Popularity of walking, bicycling for transportation soars
The number of walking trips taken by Americans has more than doubled in the last 20 years, from 18 billion in 1990 to 42.5 billion in 2009, according to a new report. The number of bicycling trips has also more than doubled, from 1.7 billion to 4 billion. Perhaps even more significant, the share claimed by walking and bicycling of all trips taken by Americans (below left) has climbed by 50 percent, from a combined 7.9 percent to 11.9 percent.
On June 16, federal transportation secretary Ray LaHood announced the findings of The National Biking and Walking Study: a 15-year Status Report, undertaken by DOT’s Federal Highway Administration.
On his blog, LaHood hailed the results and promised additional efforts to increase walking and bicycling in the US:
“I think the news is pretty good. First and foremost, Americans are hitting the sidewalks and streets on foot and by pedal in record numbers . . .
“Americans want and need safe alternatives to driving. And by making biking and walking safer and more accessible, we’ll be able to provide Americans with more choices and help foster more active, more sustainable, and--yes--more livable communities.
“That's why we recently announced a policy change that encourages transportation agencies to go beyond minimum standards and provide safe and convenient facilities for pedestrians and bicyclists.”
In addition to presenting survey data, the report examines a range of efforts to increase bicycling and walking in the US. Included in the review are programs at the federal, state, and local levels, along with case studies on best practices, and the report makes recommendations for research, policy, and other measures that can be taken to meet increase walking and bicycling for everyday transportation. In addition, the report includes safety statistics, which also show improvement.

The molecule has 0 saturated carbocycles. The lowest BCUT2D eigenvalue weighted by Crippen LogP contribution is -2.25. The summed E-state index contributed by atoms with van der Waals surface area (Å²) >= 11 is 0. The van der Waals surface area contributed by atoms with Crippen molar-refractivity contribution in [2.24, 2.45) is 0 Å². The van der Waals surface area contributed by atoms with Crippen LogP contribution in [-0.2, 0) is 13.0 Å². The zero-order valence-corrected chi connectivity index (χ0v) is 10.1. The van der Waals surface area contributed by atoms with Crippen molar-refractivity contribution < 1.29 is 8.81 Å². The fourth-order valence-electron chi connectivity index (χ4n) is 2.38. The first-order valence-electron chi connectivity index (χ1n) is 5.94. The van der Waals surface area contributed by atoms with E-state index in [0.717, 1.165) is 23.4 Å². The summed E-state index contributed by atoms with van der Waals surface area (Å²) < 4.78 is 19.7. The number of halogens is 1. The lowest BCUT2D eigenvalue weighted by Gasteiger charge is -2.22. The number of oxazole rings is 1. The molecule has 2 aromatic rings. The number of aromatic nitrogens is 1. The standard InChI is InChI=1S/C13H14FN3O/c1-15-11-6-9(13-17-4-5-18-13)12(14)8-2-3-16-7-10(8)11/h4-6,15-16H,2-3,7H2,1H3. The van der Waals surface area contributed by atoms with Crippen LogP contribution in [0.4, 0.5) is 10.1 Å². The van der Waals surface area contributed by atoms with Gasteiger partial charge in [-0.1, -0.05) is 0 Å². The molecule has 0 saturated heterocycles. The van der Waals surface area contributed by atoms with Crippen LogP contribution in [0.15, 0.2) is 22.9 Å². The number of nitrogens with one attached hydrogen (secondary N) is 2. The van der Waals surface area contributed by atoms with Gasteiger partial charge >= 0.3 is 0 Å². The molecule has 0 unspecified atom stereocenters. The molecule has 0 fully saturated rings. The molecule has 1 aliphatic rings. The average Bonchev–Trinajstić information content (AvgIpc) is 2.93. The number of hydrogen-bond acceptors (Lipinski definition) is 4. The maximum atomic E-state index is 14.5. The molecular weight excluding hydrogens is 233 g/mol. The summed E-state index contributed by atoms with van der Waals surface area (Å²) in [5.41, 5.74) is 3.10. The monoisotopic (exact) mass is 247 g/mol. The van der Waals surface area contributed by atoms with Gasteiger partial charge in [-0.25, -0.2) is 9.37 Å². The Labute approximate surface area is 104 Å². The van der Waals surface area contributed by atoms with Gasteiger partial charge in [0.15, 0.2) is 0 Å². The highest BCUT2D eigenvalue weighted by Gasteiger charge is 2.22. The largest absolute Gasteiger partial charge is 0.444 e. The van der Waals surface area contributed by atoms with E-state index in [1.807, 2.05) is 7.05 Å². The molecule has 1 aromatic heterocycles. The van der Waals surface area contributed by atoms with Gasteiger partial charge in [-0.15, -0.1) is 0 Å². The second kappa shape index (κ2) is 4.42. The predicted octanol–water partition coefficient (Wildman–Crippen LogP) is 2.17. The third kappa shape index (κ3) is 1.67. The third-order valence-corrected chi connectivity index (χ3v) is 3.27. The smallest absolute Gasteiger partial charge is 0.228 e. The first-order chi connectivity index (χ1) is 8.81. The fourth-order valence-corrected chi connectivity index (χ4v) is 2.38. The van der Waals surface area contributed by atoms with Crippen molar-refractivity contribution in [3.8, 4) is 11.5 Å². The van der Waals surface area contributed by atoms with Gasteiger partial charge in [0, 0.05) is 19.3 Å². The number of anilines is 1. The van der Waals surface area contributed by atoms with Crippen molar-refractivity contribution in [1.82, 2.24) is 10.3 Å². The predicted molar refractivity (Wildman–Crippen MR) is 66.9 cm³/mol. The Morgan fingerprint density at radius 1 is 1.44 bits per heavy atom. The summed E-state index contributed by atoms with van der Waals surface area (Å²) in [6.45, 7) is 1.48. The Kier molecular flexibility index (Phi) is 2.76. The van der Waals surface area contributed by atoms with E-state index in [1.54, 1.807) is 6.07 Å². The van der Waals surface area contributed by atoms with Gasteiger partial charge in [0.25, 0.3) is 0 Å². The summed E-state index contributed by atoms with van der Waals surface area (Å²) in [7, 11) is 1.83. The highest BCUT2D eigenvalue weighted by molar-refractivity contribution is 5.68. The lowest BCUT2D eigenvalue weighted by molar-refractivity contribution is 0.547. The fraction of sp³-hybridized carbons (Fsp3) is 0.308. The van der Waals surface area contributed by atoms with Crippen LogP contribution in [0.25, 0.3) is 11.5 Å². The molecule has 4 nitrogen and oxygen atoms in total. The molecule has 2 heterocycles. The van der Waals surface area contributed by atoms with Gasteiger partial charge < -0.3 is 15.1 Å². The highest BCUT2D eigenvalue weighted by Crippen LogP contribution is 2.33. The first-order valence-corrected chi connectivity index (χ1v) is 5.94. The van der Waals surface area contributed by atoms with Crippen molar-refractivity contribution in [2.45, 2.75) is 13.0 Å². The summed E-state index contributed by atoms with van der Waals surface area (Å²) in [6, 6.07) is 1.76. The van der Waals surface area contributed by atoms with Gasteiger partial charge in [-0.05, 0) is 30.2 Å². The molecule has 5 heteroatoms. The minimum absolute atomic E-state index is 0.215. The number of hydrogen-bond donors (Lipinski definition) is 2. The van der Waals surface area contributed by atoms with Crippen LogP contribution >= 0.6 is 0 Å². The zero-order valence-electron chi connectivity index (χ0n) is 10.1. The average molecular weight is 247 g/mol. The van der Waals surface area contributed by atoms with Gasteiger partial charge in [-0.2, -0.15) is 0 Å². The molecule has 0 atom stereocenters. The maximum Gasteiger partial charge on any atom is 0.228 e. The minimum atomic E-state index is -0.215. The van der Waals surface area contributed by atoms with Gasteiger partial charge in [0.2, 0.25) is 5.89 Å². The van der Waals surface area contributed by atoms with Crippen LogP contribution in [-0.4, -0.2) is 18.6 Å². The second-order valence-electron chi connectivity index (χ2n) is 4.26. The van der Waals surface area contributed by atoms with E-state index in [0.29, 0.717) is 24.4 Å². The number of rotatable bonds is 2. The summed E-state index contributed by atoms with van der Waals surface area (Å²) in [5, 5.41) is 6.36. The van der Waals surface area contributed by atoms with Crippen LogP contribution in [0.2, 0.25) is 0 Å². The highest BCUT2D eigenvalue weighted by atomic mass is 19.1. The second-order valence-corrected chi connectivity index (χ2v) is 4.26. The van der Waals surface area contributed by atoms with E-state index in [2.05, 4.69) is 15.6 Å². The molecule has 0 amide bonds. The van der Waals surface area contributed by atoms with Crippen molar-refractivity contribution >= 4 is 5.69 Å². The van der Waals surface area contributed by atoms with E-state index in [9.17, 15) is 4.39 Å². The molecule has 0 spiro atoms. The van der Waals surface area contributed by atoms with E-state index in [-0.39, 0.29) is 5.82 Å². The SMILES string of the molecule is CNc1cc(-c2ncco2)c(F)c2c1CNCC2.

The new findings are consistent with a wide range of data showing that, over the last decade or so, sprawl has been declining, central cities are growing again after years of decline, per capita rates of driving have slowed, and transit share has increased, among other trends. We must keep our eyes on the prize, but we are on the right path. The announcement also underscores the commitment of Secretary LaHood who, along with HUD Secretary Donovan, has become a true leader for sustainability in the current administration.
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Kaid Benfield writes (almost) daily about community, development, and the environment. For more posts, see his blog's home page.
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